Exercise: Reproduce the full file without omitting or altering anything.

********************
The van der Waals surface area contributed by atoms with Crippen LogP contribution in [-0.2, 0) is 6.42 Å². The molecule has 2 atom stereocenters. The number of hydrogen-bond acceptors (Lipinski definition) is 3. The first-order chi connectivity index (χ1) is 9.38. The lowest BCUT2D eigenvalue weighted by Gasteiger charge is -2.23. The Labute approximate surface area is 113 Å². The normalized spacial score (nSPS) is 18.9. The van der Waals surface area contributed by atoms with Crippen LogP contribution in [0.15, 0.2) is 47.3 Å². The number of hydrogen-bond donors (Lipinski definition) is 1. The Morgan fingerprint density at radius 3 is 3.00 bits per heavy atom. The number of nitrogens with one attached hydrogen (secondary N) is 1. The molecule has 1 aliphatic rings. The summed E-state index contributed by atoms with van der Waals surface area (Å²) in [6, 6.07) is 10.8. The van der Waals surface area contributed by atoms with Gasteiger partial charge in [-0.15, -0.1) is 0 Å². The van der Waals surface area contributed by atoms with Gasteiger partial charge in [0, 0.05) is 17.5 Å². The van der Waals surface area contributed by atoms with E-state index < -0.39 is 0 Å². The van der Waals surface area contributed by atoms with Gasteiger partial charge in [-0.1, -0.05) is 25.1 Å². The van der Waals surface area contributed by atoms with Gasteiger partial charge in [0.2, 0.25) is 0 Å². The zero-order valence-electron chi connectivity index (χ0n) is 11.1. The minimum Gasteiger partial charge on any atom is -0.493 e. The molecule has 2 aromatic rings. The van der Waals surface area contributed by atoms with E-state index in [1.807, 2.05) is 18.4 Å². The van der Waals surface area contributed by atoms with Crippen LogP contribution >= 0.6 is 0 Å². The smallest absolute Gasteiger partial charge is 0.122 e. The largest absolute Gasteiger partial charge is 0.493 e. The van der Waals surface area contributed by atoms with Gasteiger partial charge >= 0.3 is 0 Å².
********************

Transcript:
The van der Waals surface area contributed by atoms with Crippen LogP contribution in [-0.2, 0) is 6.42 Å². The molecule has 2 atom stereocenters. The number of hydrogen-bond acceptors (Lipinski definition) is 3. The first-order chi connectivity index (χ1) is 9.38. The lowest BCUT2D eigenvalue weighted by Gasteiger charge is -2.23. The Labute approximate surface area is 113 Å². The normalized spacial score (nSPS) is 18.9. The van der Waals surface area contributed by atoms with Crippen LogP contribution in [0.15, 0.2) is 47.3 Å². The number of hydrogen-bond donors (Lipinski definition) is 1. The Morgan fingerprint density at radius 3 is 3.00 bits per heavy atom. The number of nitrogens with one attached hydrogen (secondary N) is 1. The molecule has 1 aliphatic rings. The summed E-state index contributed by atoms with van der Waals surface area (Å²) in [6, 6.07) is 10.8. The van der Waals surface area contributed by atoms with Gasteiger partial charge in [-0.15, -0.1) is 0 Å². The van der Waals surface area contributed by atoms with Gasteiger partial charge in [0, 0.05) is 17.5 Å². The van der Waals surface area contributed by atoms with E-state index < -0.39 is 0 Å². The van der Waals surface area contributed by atoms with Gasteiger partial charge in [-0.1, -0.05) is 25.1 Å². The van der Waals surface area contributed by atoms with Gasteiger partial charge in [0.2, 0.25) is 0 Å². The zero-order valence-electron chi connectivity index (χ0n) is 11.1. The minimum Gasteiger partial charge on any atom is -0.493 e. The molecule has 2 aromatic rings. The van der Waals surface area contributed by atoms with E-state index in [1.807, 2.05) is 18.4 Å². The van der Waals surface area contributed by atoms with Crippen LogP contribution >= 0.6 is 0 Å². The smallest absolute Gasteiger partial charge is 0.122 e. The largest absolute Gasteiger partial charge is 0.493 e. The van der Waals surface area contributed by atoms with Gasteiger partial charge >= 0.3 is 0 Å².